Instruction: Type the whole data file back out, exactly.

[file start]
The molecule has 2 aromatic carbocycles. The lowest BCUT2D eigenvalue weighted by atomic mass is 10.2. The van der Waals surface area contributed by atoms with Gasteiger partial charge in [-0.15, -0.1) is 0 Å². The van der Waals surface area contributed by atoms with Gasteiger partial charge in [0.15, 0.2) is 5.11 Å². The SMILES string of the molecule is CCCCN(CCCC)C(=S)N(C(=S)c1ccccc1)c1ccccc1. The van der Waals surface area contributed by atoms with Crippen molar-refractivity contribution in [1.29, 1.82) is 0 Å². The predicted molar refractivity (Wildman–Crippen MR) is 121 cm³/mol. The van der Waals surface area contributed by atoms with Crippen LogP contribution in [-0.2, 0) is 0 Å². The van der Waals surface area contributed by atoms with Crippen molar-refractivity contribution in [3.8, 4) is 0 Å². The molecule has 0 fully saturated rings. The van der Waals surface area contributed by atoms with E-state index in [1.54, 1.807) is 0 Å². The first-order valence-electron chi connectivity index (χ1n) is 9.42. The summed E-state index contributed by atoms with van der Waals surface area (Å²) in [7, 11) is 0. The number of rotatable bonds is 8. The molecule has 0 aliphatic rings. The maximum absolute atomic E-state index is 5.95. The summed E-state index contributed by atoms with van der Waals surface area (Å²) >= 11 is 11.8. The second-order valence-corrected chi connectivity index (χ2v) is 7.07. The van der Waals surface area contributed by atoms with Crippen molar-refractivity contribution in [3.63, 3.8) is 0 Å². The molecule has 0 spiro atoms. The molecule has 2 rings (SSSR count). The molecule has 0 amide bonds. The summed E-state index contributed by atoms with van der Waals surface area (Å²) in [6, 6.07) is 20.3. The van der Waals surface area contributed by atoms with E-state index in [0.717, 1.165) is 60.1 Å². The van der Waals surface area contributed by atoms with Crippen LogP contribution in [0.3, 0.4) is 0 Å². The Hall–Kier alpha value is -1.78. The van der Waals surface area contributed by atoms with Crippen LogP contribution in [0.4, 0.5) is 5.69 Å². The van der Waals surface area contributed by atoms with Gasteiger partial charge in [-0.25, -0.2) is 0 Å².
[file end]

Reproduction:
The molecule has 2 aromatic carbocycles. The lowest BCUT2D eigenvalue weighted by atomic mass is 10.2. The van der Waals surface area contributed by atoms with Gasteiger partial charge in [-0.15, -0.1) is 0 Å². The van der Waals surface area contributed by atoms with Gasteiger partial charge in [0.15, 0.2) is 5.11 Å². The SMILES string of the molecule is CCCCN(CCCC)C(=S)N(C(=S)c1ccccc1)c1ccccc1. The van der Waals surface area contributed by atoms with Crippen molar-refractivity contribution in [1.29, 1.82) is 0 Å². The predicted molar refractivity (Wildman–Crippen MR) is 121 cm³/mol. The van der Waals surface area contributed by atoms with Crippen LogP contribution in [-0.2, 0) is 0 Å². The van der Waals surface area contributed by atoms with Crippen molar-refractivity contribution in [3.8, 4) is 0 Å². The molecule has 0 fully saturated rings. The van der Waals surface area contributed by atoms with E-state index in [1.54, 1.807) is 0 Å². The first-order valence-electron chi connectivity index (χ1n) is 9.42. The summed E-state index contributed by atoms with van der Waals surface area (Å²) in [7, 11) is 0. The number of rotatable bonds is 8. The molecule has 0 aliphatic rings. The maximum absolute atomic E-state index is 5.95. The summed E-state index contributed by atoms with van der Waals surface area (Å²) >= 11 is 11.8. The second-order valence-corrected chi connectivity index (χ2v) is 7.07. The van der Waals surface area contributed by atoms with Crippen molar-refractivity contribution in [3.63, 3.8) is 0 Å². The molecule has 0 spiro atoms. The molecule has 2 rings (SSSR count). The molecule has 0 amide bonds. The summed E-state index contributed by atoms with van der Waals surface area (Å²) in [6, 6.07) is 20.3. The van der Waals surface area contributed by atoms with E-state index in [0.717, 1.165) is 60.1 Å². The van der Waals surface area contributed by atoms with Crippen LogP contribution in [0.3, 0.4) is 0 Å². The Hall–Kier alpha value is -1.78. The van der Waals surface area contributed by atoms with Crippen LogP contribution in [0.4, 0.5) is 5.69 Å². The van der Waals surface area contributed by atoms with Gasteiger partial charge in [-0.25, -0.2) is 0 Å².